The HyTAG model predicted a certain decline of habitats for subalpine, cool temperate, and temperate forests from the 1970s to the 2090s. Future temperature and precipitation under the A1B scenario might be favorable to subtropical and warm temperate forests. Here, our definition for the adaptation capacity term took into account the direction and degree of forest type changes over a pixel in a fixed period. The HyTAG simulations from the 1970s to the 2090s resulted in a decrease in of potential habitats for subalpine, cool temperate, and temperate forests, whereas future climate conditions (under the A1B scenario) in South Korea are favorable to sub-tropical and warm temperate forests. Thus, we assumed that the direction of forest type changes from subalpine to subtropical represent a negative response of forests to climate change in South Korea (i.e., less adaptation capacity). On the other hand, an opposite direction corresponded to the positive response. Building upon this direction term following Kong’s (2005) approach, we also estimated the degree of forest type changes from comparisons of PFTs between the two consecutive periods of the HyTAG simulations. A larger negative value refers to an abrupt transition of PFTs in the negative direction over a pixel (i.e., less adaptation capacity). For example, we allocated −2 for a pixel with changes from cool temperate mixed forests to temperate mixed forests (difference of PFTs), whereas +5 was assigned for a pixel with changes from subtropical evergreen to cool temperate deciduous forests. We aggregated all of the estimates of the “direction and degree” of forest type changes for individual pixels from the 1970s to the 2090s. These aggregations were then spatially stratified and normalized to calculate the criterion for the adaptation capacity in South Korean forests (Table 1).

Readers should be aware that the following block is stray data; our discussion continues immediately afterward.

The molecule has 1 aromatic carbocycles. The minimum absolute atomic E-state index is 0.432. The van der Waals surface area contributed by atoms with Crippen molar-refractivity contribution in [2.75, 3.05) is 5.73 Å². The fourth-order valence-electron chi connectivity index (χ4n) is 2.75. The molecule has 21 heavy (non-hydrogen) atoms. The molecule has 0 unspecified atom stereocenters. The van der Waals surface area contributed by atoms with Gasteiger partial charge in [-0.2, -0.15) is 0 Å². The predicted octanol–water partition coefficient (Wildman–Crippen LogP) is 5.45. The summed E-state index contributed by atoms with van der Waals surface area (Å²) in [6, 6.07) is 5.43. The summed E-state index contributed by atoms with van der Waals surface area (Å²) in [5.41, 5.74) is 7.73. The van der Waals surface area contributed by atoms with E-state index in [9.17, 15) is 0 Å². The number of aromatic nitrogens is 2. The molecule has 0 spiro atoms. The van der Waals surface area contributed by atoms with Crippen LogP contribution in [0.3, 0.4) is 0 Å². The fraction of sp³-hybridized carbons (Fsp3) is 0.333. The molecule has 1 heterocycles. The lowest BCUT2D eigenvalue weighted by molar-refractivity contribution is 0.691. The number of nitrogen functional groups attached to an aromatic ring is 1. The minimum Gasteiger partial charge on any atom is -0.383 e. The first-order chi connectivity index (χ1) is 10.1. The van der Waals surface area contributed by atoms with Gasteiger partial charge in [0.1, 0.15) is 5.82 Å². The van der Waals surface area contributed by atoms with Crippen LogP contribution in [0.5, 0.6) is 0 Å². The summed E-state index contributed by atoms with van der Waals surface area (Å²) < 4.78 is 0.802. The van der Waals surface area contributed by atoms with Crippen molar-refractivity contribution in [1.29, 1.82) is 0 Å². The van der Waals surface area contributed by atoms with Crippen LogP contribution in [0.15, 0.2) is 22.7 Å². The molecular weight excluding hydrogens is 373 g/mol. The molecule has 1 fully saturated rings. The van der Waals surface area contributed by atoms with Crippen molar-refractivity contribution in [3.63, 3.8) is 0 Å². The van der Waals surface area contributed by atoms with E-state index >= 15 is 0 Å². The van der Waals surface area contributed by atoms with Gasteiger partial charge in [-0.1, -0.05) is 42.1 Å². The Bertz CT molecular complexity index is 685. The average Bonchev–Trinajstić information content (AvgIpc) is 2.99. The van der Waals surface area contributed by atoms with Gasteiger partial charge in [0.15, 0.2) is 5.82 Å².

Criteria for carbon-related functions (NPP and SCS)

The MC1 model simulated the potential NPP and SCS as an indicator from the 1970s to the 2090s over South Korean forests (Choi et al. 2011a). Forests exchange carbon with the atmosphere based on photosynthesis and respiration, and thus NPP and SCS are the important properties in forest carbon cycles (see Sect. 3.2.2). Through the rapid and slow carbon redistributions (fluxes) at hourly to decadal scales (basic nature of forest ecosystems), carbon budgets are balanced over long periods of time (Houghton 2007).